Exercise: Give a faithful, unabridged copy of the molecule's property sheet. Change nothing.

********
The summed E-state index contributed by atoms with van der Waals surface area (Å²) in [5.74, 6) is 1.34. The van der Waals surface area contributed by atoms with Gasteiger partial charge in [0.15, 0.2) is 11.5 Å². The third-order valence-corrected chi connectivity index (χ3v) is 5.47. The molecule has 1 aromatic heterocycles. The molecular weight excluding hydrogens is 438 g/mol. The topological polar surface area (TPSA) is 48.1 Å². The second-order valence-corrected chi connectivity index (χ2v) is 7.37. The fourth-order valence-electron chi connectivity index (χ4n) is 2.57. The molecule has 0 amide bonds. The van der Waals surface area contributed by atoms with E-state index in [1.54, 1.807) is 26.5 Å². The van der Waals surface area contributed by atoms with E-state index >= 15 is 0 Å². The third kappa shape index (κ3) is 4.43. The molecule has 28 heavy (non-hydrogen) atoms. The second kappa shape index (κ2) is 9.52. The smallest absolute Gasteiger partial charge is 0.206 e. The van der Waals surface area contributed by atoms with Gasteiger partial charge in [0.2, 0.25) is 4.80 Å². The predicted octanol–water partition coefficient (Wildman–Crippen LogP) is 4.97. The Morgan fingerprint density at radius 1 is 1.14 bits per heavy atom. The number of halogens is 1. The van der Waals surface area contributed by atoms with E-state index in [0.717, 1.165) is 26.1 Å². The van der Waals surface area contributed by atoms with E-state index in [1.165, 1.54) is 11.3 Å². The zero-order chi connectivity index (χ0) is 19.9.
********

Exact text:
The summed E-state index contributed by atoms with van der Waals surface area (Å²) in [5.74, 6) is 1.34. The van der Waals surface area contributed by atoms with Gasteiger partial charge in [0.15, 0.2) is 11.5 Å². The third-order valence-corrected chi connectivity index (χ3v) is 5.47. The molecule has 1 aromatic heterocycles. The molecular weight excluding hydrogens is 438 g/mol. The topological polar surface area (TPSA) is 48.1 Å². The second-order valence-corrected chi connectivity index (χ2v) is 7.37. The fourth-order valence-electron chi connectivity index (χ4n) is 2.57. The molecule has 0 amide bonds. The van der Waals surface area contributed by atoms with E-state index in [1.54, 1.807) is 26.5 Å². The van der Waals surface area contributed by atoms with E-state index >= 15 is 0 Å². The third kappa shape index (κ3) is 4.43. The molecule has 28 heavy (non-hydrogen) atoms. The second kappa shape index (κ2) is 9.52. The smallest absolute Gasteiger partial charge is 0.206 e. The van der Waals surface area contributed by atoms with Gasteiger partial charge in [0.2, 0.25) is 4.80 Å². The predicted octanol–water partition coefficient (Wildman–Crippen LogP) is 4.97. The Morgan fingerprint density at radius 1 is 1.14 bits per heavy atom. The number of halogens is 1. The van der Waals surface area contributed by atoms with E-state index in [0.717, 1.165) is 26.1 Å². The van der Waals surface area contributed by atoms with E-state index in [1.165, 1.54) is 11.3 Å². The zero-order chi connectivity index (χ0) is 19.9.